After K went away his heartbroken mother and friends could not bear to look down the slope at the tree, the swing and remember the beautiful vague image of K on the swing. The friends parted, his family took a transfer to another town, unable to bear the sorrow of staying in the place where they lost him forever. It was like every curve, every tree, every place they went carried an image of him. Each suicide of a young person that happened during the lock down days – the girl who could not access modern technology for online classes, the girl who was harassed because she was caught copying by a harsh teacher – all this news made her feel the loss was hers too. Her heart reached out to the grief stricken parents and the helpless void they were thrown into when a death like this – avoidable and  sudden – strikes like lightning. The social and cultural complexity of the reality that youngsters face in this modern, fast, competitive world where success and achievement is the need of the hour, any one with deeper and sensitive pursuits will be left behind and named a failure. They are immediately diagnosed to have some mental syndrome for which psychological or even psychiatric help along with counselling is prescribed . Like Susanth Singh Rajput , the talented actor who recently took his life said the biggest lie we are forced to believe and live upto is that money plus recognition equals happiness.

Some like K must have realised that there is no easy way to happiness and success. And  in the lonely space this creates he could not entirely rely on the support of his family…and the only way out of the intense desperation and crisis is a quick exit…and K did just that.

Years passed and the days of lockdown brought two of his friends back to the same town. They went to the spot from which they could see the jackfruit tree…Sadly the tree had vanished. They slowly walked down the slope to the spot only to see a stump. The rope that tied the swing was on the ground in a state of decay. It was like the tree and swing had also exited along with K. They found some children playing together in the ground.

One of the boys suddenly came up with the idea of planting trees in this common space – in memory of the tree and swing K loved so much. They called K’s family who readily agreed. His mother asked if two trees could be planted so that the trees will not be lonely. She still could not come in terms with the loneliness that must have driven her beloved son to finality, in spite of all the handholding that existed in the family.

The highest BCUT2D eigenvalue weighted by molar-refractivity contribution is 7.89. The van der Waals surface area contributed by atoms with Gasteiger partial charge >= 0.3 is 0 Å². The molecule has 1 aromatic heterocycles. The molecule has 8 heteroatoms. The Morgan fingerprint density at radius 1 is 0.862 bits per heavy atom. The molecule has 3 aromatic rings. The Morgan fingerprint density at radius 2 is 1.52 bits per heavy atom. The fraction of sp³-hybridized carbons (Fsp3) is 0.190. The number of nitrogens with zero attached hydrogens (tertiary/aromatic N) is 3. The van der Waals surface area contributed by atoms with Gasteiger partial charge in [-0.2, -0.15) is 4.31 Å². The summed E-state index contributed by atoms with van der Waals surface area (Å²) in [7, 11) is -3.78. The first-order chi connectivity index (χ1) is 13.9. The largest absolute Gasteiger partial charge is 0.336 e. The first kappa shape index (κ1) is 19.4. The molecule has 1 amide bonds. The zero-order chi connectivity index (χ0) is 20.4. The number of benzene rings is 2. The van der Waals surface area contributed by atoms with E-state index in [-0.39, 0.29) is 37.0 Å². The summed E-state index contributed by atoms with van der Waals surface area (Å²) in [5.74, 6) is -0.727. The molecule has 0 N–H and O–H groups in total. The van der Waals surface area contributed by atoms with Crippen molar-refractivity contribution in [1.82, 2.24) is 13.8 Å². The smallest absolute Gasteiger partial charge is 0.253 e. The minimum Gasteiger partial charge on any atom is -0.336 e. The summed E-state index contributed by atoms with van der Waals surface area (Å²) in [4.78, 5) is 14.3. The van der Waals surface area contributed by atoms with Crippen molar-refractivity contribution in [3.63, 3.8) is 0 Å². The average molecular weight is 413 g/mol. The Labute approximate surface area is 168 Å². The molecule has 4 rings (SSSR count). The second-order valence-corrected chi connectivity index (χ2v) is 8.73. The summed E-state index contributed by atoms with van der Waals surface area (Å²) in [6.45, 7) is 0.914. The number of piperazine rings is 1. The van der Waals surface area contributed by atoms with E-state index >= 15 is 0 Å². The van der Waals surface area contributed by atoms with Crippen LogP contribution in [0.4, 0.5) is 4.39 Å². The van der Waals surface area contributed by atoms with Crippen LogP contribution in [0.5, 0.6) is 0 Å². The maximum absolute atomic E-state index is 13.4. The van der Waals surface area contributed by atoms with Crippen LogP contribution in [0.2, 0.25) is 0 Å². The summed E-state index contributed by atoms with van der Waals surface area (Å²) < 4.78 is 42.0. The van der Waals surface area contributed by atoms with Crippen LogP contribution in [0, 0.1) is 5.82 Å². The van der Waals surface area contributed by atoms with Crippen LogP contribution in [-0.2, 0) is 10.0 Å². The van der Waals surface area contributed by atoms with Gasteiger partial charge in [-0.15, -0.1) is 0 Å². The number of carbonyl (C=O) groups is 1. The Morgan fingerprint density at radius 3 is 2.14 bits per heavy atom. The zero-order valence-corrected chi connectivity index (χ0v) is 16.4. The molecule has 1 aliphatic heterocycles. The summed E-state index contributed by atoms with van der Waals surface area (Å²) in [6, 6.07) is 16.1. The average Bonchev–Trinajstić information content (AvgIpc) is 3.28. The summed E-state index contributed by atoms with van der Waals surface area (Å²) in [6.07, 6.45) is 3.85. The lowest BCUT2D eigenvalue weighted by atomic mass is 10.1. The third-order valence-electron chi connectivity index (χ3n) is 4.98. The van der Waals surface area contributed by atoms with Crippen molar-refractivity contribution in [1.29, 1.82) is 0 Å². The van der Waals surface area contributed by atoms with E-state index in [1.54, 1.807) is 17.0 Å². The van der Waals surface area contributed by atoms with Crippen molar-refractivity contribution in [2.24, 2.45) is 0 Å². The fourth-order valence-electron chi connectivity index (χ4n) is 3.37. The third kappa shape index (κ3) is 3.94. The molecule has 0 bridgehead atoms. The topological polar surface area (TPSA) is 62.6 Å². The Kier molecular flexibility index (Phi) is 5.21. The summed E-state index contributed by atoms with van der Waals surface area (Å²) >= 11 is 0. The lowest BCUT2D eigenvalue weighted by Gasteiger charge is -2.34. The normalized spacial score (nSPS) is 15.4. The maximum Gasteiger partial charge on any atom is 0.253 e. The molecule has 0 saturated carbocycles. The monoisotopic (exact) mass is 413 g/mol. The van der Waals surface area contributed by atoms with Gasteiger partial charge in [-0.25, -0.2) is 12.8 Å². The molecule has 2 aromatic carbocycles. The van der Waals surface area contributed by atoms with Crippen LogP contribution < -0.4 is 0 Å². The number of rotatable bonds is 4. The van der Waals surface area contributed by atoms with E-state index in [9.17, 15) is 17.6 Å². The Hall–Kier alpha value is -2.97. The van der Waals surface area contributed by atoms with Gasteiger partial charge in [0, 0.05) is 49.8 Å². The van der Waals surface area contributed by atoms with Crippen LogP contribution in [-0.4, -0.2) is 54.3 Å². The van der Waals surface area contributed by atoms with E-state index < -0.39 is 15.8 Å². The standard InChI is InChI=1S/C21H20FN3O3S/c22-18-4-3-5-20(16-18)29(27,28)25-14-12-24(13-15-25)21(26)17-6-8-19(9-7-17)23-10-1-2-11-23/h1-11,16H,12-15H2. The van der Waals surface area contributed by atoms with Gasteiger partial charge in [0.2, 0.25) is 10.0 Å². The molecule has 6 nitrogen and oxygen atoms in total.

The boys got two healthy saplings – one of a jack tree and the other of the fragrant Indian bullet wood or Elanji and planted them silently…. in the same spot that held fond memories of the dear departed friend of theirs. They felt K was beside them, energetically digging the soil, getting water and asking the tree to grow well and flower soon in  his typical style. Since they were at home, they would walk every evening and pour water and sit for some time near the saplings watching them gently sway in the wind. As if by a miracle, two days after these were planted, the intense summer gave way to sharp pre-monsoon showers and then real monsoon rains.

They imagine the trees growing to a right height when they themselves could tie swings for the children to play and swing, catch the wind in the air and smile like K did every evening as he waited for his mother…K’s family was so touched by this gesture of planting trees as a growing eternal tribute to a person who could not be forgotten because he had left so much to remember….

As the trees grow and flower and bear fruits, so would the memory of K get entrenched and infused into the people who hold him close…What better way to stay on… long after one is gone!

“Trees are the best monuments than can be erected  to retain one’s memory. They speak the person’s praises without flattery and they are blessings to children” Lord Orrery (1749).

Anitha. S is an ecologist based in Thiruvananthapuram, Kerala.She can be contacted at anithasharma2007@gmail.com.

Written in memory of a special 16 year old who loved Trees and Nature…